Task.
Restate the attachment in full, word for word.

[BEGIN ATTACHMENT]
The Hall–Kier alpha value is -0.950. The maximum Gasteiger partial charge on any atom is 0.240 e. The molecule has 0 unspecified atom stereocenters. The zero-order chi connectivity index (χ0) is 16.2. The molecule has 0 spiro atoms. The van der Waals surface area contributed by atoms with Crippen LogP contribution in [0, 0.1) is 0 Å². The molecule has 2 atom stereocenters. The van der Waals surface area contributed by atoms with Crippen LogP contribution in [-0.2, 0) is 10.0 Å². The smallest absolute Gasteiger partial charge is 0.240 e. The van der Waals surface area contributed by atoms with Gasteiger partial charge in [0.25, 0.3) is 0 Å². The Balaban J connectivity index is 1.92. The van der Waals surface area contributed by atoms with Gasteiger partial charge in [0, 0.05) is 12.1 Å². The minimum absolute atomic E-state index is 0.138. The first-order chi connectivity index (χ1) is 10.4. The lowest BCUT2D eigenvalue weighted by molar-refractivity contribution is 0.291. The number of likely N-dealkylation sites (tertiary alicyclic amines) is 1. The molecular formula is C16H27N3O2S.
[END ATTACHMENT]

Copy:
The Hall–Kier alpha value is -0.950. The maximum Gasteiger partial charge on any atom is 0.240 e. The molecule has 0 unspecified atom stereocenters. The zero-order chi connectivity index (χ0) is 16.2. The molecule has 0 spiro atoms. The van der Waals surface area contributed by atoms with Crippen LogP contribution in [0, 0.1) is 0 Å². The molecule has 2 atom stereocenters. The van der Waals surface area contributed by atoms with Crippen LogP contribution in [-0.2, 0) is 10.0 Å². The smallest absolute Gasteiger partial charge is 0.240 e. The van der Waals surface area contributed by atoms with Gasteiger partial charge in [0.25, 0.3) is 0 Å². The Balaban J connectivity index is 1.92. The van der Waals surface area contributed by atoms with Gasteiger partial charge in [0, 0.05) is 12.1 Å². The minimum absolute atomic E-state index is 0.138. The first-order chi connectivity index (χ1) is 10.4. The lowest BCUT2D eigenvalue weighted by molar-refractivity contribution is 0.291. The number of likely N-dealkylation sites (tertiary alicyclic amines) is 1. The molecular formula is C16H27N3O2S.